On May 9, 2012, the House of Representatives Committee on Energy and Commerce, Subcommittee on Energy and Power held a hearing on H.R. 4273: “Resolving Environmental and Grid Reliability Conflicts Act of 2012” and the “Hydropower Regulatory Efficiency Act of 2012.”  H.R. 4273 purports to resolve the conflict for an electric generator who may be asked by DOE to run for the sake of electric reliability, even though it may be unable to comply with the recent suite of EPA power plant regulations.  While FERC, generators, and some state commissions appear to support the bill, EPA, DOE and environmental groups oppose it as unnecessary.

H.R. 4273, as proposed, would amend section 202(c) of the Federal Power Act (“FPA”) to clarify that when an electric generator is operating under a section 202(c) emergency order, it will not be considered a violation of any Federal, State, or local environmental law or regulation.  H.R. 4273 also specifies that such action will not subject the party (generator) to any civil or criminal liability or a citizen suit under such environmental law or regulation.  Subcommittee Chairman Ed Whitfield (R-KY) supported H.R. 4273, stating that it is “essential that we amend the Federal Power Act so that generators aren’t forced to choose between compliance with an emergency order and compliance with EPA regulations.”  Energy and Commerce Committee Chairman Fred Upton (R-MI) also supported H.R. 4273, calling it a “critical piece of legislation” which “protects our nation’s electricity producers from being penalized or sued….”

The following witnesses testified on H.R. 4273 and related issues:

  • Patricia Hoffman, Assistant Secretary for the Office of Electricity Delivery and Energy Reliability, Department of Energy (“DOE”)
  • Gina McCarthy, Assistant Administrator for the Office of Air and Radiation, Environmental Protection Agency (“EPA”)
  • Commissioner Philip D. Moeller, FERC
  • Chairman Betty Ann Kane, D.C. Public Service Commission (“DC PSC”)
  • Debra Raggio, Vice President, Government and Regulatory Affairs, and Assistant General Counsel, GenOn Energy, Inc.
  • Stephen Brick, on behalf of Environmental Integrity Project   

Assistant Administrator McCarthy testified that the Executive Branch already has “sufficient tools” to address issues that arise and that 202(c) orders are “rare.”  She further argued that H.R. 4273 could remove incentives for owners to act quickly in order to comply with environmental requirements and thus create more conflict between electric reliability and compliance with environmental laws.  Finally, McCarthy argued that H.R. 4273 could unnecessarily endanger public health.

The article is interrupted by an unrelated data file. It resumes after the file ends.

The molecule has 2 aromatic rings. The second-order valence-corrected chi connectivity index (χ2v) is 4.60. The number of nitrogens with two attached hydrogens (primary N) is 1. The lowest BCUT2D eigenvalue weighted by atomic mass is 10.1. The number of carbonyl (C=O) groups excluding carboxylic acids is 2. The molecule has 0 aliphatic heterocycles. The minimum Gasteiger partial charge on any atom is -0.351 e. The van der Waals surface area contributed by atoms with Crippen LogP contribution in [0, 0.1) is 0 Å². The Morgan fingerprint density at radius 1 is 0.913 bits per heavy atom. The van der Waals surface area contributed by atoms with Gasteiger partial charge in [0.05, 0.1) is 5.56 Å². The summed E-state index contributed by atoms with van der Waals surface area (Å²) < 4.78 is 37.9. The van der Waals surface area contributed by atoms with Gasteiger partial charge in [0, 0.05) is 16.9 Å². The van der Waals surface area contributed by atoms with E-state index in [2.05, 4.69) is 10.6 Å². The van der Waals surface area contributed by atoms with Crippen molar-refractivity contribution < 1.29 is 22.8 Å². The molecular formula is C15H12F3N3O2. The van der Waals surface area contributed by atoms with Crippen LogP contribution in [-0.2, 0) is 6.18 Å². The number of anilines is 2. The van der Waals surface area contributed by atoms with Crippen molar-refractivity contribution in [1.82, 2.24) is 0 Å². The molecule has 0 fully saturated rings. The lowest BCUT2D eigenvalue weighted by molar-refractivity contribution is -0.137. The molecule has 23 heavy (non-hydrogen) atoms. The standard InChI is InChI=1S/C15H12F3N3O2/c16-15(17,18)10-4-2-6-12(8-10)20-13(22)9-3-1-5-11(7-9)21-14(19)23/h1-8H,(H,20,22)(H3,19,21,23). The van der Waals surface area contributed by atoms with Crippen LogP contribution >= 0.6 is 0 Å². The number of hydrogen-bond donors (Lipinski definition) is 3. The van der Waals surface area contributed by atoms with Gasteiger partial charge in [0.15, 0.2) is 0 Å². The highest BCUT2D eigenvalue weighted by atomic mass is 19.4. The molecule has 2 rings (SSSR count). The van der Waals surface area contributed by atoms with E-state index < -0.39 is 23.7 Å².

Assistant Secretary Hoffman also expressed concerns that amendments to FPA section 202(c) could create a disincentive for generators to take advantage of the options EPA has put into place for compliance concerning reliability issues.  Hoffman also stressed that 202(c) authority is a “last resort.” 

In addition to the DOE and EPA officials, Stephen Brick from the Environmental Integrity Project testified that H.R. 4273 is “unnecessary” and grants “an environmental hall pass” which will cut environmental regulators out of the process when DOE issues an emergency order.  Brick argued that the changes in H.R. 4273 are the “wrong response” to the actual situation and move away from environmental protection.

Debra Raggio from GenOn and DC PSC Chairman Kane testified in support of H.R. 4273.  Raggio and Kane each described the experience of Mirant Corporation in 2005 when the company acted pursuant to a DOE order to keep a power plant running for reliability purposes, then faced fines from the Virginia Department of Environmental Quality for exceeding emissions standards.  Raggio further described the experience of Mirant in 2001 during the California energy crisis, when a San Francisco area plant was dispatched by the California Independent System Operator to maintain reliability.  Mirant then faced a citizen lawsuit.  Raggio and Kane used the Mirant example to argue why H.R. 4273 is necessary to prevent the “unfair” choice of electric generators between violating environmental permits and non-compliance with an emergency order from the DOE.   Raggio further testified that H.R. 4273 offers a “clear way” to ensure that tools are available to maintain reliability of the grid even with conflicting environmental requirements.

FERC Commissioner Philip Moeller testified that he and his three colleagues on the Commission support the concept of H.R. 4273.  Commissioner Moeller also testified that a bill like H.R. 4273 is “essential to address potential reliability challenges.”  He emphasized that FERC hopes that the bill would never be invoked, but “erring on the side of reliability is the responsible approach.”

H.R. 4273 was introduced in the House on March 28, 2012 by Representatives Pete Olson (R-TX), Michael Doyle (D-PA), Lee Terry (R-NE), Gene Green (D-TX), Adam Kinzinger (R-IL), and Charles Gonzalez (D-TX).

Copies of testimony from each witness are available here.

A copy of H.R. 4273 is available here.